There is something else between the two lands. The river Sanzu no Kawa (the river of three transitions), just as Styx in Greek mythology , has become a boarder between two lives. Similarly, everyone has to cross this boarder, what is not easy of course. According to the legends, there are three ways to do that: crossing the bridge (if you led good life), wander through shallows (with mild good life) and swimming in the deepest place (with a bad life). After crossing the river, one reach two persons by the bridge: Datsueba – an old lady stealing clothes and Keneo – an old man hanging clothes on the tree. The woman rippes the clothes off a sinner, gives them to Keneo, who weighs them by the bend level of the tree branch, the more sins a person commited, the more tree bends. It’s easy to guess after which way the clothes were the heaviest. What happen when a person came with no clothes? Ruthless Datsueba rippes the skin off a sinner…

Jizo statue

Children were not in a better situation, they had no life experience to cross the river. They were not left alone, though. The temple Bodai-ji is devoted to Jizo, the Japanese deity, patron of unborn children and those who died early. Jizo is also a patron of travellers, maybe of those who travel to different world? Everywhere in Japan the statues of stone Jizo can be seen; most of them wear red knitted bonnet. The red colour symolises safety and protection. Jizo itself has a protective role over small children, helping them to cross the way to the other world. Children waiting to enter the other side, place stone mounds, and when they almost done it, the bad demons ruin them. In Bodai-ji temple the stone mounds are everywhere. Visiting people make them and parents who lost their children. They arrive to Osorezan, especially at O-bon time to pray for the souls and even try to contact them.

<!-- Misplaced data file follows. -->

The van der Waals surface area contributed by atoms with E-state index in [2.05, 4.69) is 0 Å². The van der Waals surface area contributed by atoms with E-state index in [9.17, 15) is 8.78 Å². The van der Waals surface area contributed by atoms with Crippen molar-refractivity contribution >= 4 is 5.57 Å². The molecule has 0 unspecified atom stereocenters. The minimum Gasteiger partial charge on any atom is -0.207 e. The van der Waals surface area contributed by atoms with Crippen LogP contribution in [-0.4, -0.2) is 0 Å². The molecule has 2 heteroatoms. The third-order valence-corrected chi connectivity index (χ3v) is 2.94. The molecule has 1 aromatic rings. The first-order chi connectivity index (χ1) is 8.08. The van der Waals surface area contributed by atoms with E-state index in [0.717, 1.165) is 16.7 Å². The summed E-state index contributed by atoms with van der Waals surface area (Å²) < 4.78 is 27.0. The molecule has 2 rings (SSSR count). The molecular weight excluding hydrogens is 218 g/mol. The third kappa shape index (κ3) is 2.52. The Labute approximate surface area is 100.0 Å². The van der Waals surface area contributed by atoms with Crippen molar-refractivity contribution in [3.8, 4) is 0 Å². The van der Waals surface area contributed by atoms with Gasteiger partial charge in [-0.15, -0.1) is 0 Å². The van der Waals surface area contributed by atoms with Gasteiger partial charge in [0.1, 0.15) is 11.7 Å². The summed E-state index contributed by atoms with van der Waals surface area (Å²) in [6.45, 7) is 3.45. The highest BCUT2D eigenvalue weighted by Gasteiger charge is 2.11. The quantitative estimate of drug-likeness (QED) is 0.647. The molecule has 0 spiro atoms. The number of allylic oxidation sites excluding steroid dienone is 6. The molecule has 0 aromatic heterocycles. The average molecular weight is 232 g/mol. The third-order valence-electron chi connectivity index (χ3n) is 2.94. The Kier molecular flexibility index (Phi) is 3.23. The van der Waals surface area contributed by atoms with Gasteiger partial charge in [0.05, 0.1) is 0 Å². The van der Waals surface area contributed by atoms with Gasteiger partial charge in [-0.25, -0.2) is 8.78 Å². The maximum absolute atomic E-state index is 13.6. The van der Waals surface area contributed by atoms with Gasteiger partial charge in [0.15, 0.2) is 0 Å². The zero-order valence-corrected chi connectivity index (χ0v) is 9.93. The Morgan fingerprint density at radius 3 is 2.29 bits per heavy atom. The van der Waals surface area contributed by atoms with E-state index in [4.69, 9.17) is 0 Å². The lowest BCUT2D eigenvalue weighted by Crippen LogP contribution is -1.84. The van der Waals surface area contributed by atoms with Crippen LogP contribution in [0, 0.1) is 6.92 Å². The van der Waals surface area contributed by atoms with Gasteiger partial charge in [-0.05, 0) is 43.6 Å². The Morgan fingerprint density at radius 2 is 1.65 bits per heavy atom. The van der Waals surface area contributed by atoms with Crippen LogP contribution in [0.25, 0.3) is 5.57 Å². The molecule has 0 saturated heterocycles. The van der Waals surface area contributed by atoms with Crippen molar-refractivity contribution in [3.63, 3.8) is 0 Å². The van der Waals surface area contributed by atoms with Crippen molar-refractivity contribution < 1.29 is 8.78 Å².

Here we can find analogy to pre-christian traditions, that also existed in Poland, such as dziady, the tradition that connects the dead souls. During O-bon by Osorezan temple you can meet itako, blind women who connect the dead and transfer messages to the souls. Young girls have become psychic, send by their parents to the temple for special practices and learning. That was a sort of distinction and life opportunity. Today, the tradition is slowly vanishing, although still, in Osorezan people queue to meet itako.

People make offerings and bring rice, sweets, toys or even alcohol for the souls. We have seen it all over Japan. By the statues, stone mounds and at the beach there are plenty of clothes, food, shoes and scarfs so children won’t get cold on their way to the other world. People take care of Jizo as well, most of them wear scarfs and bonnets.

That all contrasts with raw, volcanic landscape. The soil coloured yellow and black with no plants, hot fumes melting the coins and the sulphur smell. Osorezan is kind of a touching place, brings memories of the people who passed away. We cannot call it another tourist attraction, it is mainly dedicated to those who pray and to those who wonder about the day when they will have to cross the river themselves.